So God Made A Dog

I believe this one has been around for a while but I just heard it today for the first time. It’s beautiful and so perfect.

And on the 9th Day God looked down on his wide eyed children and said they need a companion

So God made a Dog

God said I need somebody to wake up and give kisses, pee on a tree, sleep all day, wake up again, give more kisses, and then stay up till midnight basking in the glow of the television set.

So God made a Dog

God said I need somebody willing to sit, then stay, then roll over then with no ego or complaint dress in hats they do not need and costumes they do not understand. I need somebody who can break wind without a first thought or second thought. Who can chase tails, sniff crotches, fetch sticks and lift spirits with a lick. Somebody no matter what you didn’t do, or couldn’t take, or didn’t win, or couldn’t make will love you without judgment just the same.

So God made a Dog

God said I need somebody strong enough to pull sleds and find bombs, yet gentle enough to love babies and lead the blind. Somebody who will spend all day on a couch with the resting head and supportive eyes to lift the spirits of a broken heart.

So God made a Dog

It had to be somebody who would remain patient and loyal even through loneliness. Somebody to care, cuddle, snuggle and nuzzle, and cheer and charm and snore and slobber and eat the trash and chase the squirrels. Somebody who would bring a family together with selflessness of an open heart. Somebody who would bark, and then pant, and then reply with the rapid wag of tail when their best friend says lets go for a ride in the car.

So God made a Dog

God said I need somebody who would stand at your side when the world around you collapses. Somebody to lie next to you during the long nights of pain and sorrow when it hurts to move, or talk, or think, or be. Somebody to stand guard, play games, snore for hours, and repeat as needed. Somebody to give you strength when you have none of your own. Somebody to fight when you have no fight left, to hold onto your soul as if it were their favorite toy, playing tug of war to keep you in this world. Somebody to be your companion and guide in this world and the next. Somebody to wait for you on the other side or stand guard in your absence until they can join you for eternity.

So God made a Dog

Among School Children

Continuing in a Yeats vein, I’ve always enjoyed his poem Among School Children. I look upon the poem as a commentary on growing older and, hopefully, wiser.

I

I walk through the long schoolroom questioning;
A kind old nun in a white hood replies;
The children learn to cipher and to sing,
To study reading-books and history,
To cut and sew, be neat in everything
In the best modern way—the children’s eyes
In momentary wonder stare upon
A sixty-year-old smiling public man.

II

I dream of a Ledaean body, bent
Above a sinking fire, a tale that she
Told of a harsh reproof, or trivial event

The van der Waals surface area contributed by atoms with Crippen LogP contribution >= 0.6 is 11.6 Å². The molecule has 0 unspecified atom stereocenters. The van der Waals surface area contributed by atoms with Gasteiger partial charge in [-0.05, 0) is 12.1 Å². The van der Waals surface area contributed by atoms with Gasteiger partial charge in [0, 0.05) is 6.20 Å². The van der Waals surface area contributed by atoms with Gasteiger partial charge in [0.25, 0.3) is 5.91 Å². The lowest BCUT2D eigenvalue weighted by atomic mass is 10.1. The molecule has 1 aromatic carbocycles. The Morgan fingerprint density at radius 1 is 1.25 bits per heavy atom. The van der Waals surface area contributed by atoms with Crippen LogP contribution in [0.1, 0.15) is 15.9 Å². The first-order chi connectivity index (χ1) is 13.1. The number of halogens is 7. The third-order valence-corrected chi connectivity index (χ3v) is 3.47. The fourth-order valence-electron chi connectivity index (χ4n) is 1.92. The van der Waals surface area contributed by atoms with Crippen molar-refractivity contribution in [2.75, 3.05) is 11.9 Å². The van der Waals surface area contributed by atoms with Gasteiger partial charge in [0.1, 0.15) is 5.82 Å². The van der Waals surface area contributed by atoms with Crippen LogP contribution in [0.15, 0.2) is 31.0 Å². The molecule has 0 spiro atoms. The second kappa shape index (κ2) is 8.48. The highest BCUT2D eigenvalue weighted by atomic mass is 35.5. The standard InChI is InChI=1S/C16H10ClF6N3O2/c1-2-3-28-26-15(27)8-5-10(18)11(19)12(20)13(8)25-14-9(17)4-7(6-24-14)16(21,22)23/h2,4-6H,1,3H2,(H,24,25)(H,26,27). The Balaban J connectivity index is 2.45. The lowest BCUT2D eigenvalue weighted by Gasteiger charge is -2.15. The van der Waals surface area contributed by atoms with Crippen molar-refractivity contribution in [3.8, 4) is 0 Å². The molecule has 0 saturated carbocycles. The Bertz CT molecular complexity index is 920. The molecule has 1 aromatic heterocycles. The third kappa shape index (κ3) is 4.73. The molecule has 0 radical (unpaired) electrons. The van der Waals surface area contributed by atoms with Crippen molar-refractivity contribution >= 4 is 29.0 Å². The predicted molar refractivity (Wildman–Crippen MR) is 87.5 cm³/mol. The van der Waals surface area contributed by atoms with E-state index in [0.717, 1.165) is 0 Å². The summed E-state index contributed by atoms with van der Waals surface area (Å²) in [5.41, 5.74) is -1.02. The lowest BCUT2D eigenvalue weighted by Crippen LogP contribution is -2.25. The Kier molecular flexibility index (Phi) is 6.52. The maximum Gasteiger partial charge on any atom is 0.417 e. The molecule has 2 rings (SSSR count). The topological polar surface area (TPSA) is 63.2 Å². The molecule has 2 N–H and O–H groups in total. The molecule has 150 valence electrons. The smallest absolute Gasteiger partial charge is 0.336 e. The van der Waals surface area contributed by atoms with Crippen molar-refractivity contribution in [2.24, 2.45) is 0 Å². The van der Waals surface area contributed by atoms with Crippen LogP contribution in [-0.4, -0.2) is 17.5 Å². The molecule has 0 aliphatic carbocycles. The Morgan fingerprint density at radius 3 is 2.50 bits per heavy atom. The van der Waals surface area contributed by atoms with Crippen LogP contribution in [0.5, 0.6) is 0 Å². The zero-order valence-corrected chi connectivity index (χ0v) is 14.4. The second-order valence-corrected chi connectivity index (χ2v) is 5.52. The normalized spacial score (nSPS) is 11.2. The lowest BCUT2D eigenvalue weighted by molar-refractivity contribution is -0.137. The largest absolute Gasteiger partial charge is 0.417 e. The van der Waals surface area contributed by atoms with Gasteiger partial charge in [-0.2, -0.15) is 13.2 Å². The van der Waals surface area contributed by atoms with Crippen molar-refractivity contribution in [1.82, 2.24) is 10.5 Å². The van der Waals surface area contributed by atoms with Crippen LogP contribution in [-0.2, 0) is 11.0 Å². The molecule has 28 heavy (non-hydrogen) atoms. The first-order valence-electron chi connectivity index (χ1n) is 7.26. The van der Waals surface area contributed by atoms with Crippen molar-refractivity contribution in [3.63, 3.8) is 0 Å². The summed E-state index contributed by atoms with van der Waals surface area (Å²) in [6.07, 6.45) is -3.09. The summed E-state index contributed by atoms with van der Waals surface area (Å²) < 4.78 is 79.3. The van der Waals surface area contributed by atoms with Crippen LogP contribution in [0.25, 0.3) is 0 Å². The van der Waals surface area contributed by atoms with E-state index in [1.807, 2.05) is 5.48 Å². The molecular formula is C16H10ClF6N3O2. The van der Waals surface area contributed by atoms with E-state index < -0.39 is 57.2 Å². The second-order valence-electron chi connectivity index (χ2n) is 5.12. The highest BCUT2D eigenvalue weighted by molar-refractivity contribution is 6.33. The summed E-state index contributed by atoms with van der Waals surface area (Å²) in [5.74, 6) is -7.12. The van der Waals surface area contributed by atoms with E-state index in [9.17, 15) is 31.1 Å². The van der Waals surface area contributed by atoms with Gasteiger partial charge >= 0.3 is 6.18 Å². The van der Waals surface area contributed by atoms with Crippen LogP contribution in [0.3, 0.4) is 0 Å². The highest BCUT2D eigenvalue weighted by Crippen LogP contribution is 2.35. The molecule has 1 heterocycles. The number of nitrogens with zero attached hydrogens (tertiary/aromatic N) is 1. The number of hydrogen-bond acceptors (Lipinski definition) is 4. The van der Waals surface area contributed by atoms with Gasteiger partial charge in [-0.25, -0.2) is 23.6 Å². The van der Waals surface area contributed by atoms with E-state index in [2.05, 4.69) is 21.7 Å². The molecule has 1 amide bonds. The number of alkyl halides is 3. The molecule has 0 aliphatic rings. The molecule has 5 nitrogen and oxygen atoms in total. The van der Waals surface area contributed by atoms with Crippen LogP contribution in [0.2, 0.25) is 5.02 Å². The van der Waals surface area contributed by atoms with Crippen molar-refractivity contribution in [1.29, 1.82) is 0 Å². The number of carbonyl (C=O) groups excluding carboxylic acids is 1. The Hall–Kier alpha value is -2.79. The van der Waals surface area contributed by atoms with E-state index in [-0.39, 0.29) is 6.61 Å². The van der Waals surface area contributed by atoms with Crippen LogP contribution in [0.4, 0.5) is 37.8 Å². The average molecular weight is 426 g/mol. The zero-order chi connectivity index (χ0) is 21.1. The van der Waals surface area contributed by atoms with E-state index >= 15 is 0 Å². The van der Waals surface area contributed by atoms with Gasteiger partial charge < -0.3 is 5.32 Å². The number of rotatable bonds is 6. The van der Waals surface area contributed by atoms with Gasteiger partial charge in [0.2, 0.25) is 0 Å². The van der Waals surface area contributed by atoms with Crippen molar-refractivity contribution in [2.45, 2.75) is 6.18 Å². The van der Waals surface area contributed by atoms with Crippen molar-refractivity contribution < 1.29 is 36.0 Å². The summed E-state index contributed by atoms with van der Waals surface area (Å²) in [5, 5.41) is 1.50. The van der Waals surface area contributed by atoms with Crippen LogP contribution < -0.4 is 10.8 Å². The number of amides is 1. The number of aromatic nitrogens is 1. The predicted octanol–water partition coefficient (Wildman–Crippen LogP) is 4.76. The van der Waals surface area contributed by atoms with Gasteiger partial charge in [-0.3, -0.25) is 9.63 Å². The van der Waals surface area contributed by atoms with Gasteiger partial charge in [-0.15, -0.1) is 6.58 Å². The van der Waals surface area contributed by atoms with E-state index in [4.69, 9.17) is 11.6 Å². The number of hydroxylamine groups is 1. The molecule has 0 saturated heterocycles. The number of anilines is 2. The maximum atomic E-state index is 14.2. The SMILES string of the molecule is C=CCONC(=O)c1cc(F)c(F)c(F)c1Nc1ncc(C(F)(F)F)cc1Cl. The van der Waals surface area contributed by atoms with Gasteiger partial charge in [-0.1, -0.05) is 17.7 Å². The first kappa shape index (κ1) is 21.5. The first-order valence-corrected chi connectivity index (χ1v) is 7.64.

That changed some childish day to tragedy—
Told, and it seemed that our two natures blent
Into a sphere from youthful sympathy,
Or else, to alter Plato’s parable,
Into the yolk and white of the one shell.

III

And thinking of that fit of grief or rage
I look upon one child or t’other there
And wonder if she stood so at that age—
For even daughters of the swan can share
Something of every paddler’s heritage—
And had that colour upon cheek or hair,
And thereupon my heart is driven wild:
She stands before me as a living child.

IV

Her present image floats into the mind—
Did Quattrocento finger fashion it
Hollow of cheek as though it drank the wind
And took a mess of shadows for its meat?
And I though never of Ledaean kind
Had pretty plumage once—enough of that,
Better to smile on all that smile, and show
There is a comfortable kind of old scarecrow.

V

What youthful mother, a shape upon her lap
Honey of generation had betrayed,
And that must sleep, shriek, struggle to escape
As recollection or the drug decide,
Would think her son, did she but see that shape
With sixty or more winters on its head,
A compensation for the pang of his birth,
Or the uncertainty of his setting forth?

VI

Plato thought nature but a spume that plays
Upon a ghostly paradigm of things;
Solider Aristotle played the taws
Upon the bottom of a king of kings;
World-famous golden-thighed Pythagoras
Fingered upon a fiddle-stick or strings
What a star sang and careless Muses heard:
Old clothes upon old sticks to scare a bird.

VII

Both nuns and mothers worship images,
But those the candles light are not as those
That animate a mother’s reveries,
But keep a marble or a bronze repose.
And yet they too break hearts—O Presences
That passion, piety or affection knows,
And that all heavenly glory symbolise—
O self-born mockers of man’s enterprise;

VIII

Labour is blossoming or dancing where
The body is not bruised to pleasure soul,
Nor beauty born out of its own despair,
Nor blear-eyed wisdom out of midnight oil.
O chestnut tree, great rooted blossomer,
Are you the leaf, the blossom or the bole?
O body swayed to music, O brightening glance,
How can we know the dancer from the dance?

– William Butler Yeats